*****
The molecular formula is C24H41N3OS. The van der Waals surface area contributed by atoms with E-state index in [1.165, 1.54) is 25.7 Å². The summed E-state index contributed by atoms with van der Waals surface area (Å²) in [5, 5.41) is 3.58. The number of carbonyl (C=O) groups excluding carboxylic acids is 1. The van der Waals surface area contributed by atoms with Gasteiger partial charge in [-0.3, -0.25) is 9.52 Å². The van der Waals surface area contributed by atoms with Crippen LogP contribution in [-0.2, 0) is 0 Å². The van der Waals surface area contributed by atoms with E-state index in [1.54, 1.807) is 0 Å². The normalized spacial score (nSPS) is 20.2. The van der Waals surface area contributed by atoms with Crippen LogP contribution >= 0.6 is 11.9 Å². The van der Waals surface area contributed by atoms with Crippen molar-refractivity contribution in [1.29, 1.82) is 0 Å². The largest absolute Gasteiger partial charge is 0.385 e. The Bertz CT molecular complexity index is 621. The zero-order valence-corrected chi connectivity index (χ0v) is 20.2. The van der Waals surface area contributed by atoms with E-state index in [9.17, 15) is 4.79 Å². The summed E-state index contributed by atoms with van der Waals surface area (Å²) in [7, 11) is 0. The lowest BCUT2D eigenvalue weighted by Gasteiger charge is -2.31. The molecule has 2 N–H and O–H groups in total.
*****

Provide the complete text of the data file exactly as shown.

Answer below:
The molecular formula is C24H41N3OS. The van der Waals surface area contributed by atoms with E-state index in [1.165, 1.54) is 25.7 Å². The summed E-state index contributed by atoms with van der Waals surface area (Å²) in [5, 5.41) is 3.58. The number of carbonyl (C=O) groups excluding carboxylic acids is 1. The van der Waals surface area contributed by atoms with Gasteiger partial charge in [-0.3, -0.25) is 9.52 Å². The van der Waals surface area contributed by atoms with Crippen LogP contribution in [-0.2, 0) is 0 Å². The van der Waals surface area contributed by atoms with E-state index in [1.54, 1.807) is 0 Å². The normalized spacial score (nSPS) is 20.2. The van der Waals surface area contributed by atoms with Crippen LogP contribution >= 0.6 is 11.9 Å². The van der Waals surface area contributed by atoms with Crippen molar-refractivity contribution in [1.29, 1.82) is 0 Å². The largest absolute Gasteiger partial charge is 0.385 e. The Bertz CT molecular complexity index is 621. The zero-order valence-corrected chi connectivity index (χ0v) is 20.2. The van der Waals surface area contributed by atoms with E-state index in [9.17, 15) is 4.79 Å². The summed E-state index contributed by atoms with van der Waals surface area (Å²) in [7, 11) is 0. The lowest BCUT2D eigenvalue weighted by Gasteiger charge is -2.31. The molecule has 2 N–H and O–H groups in total.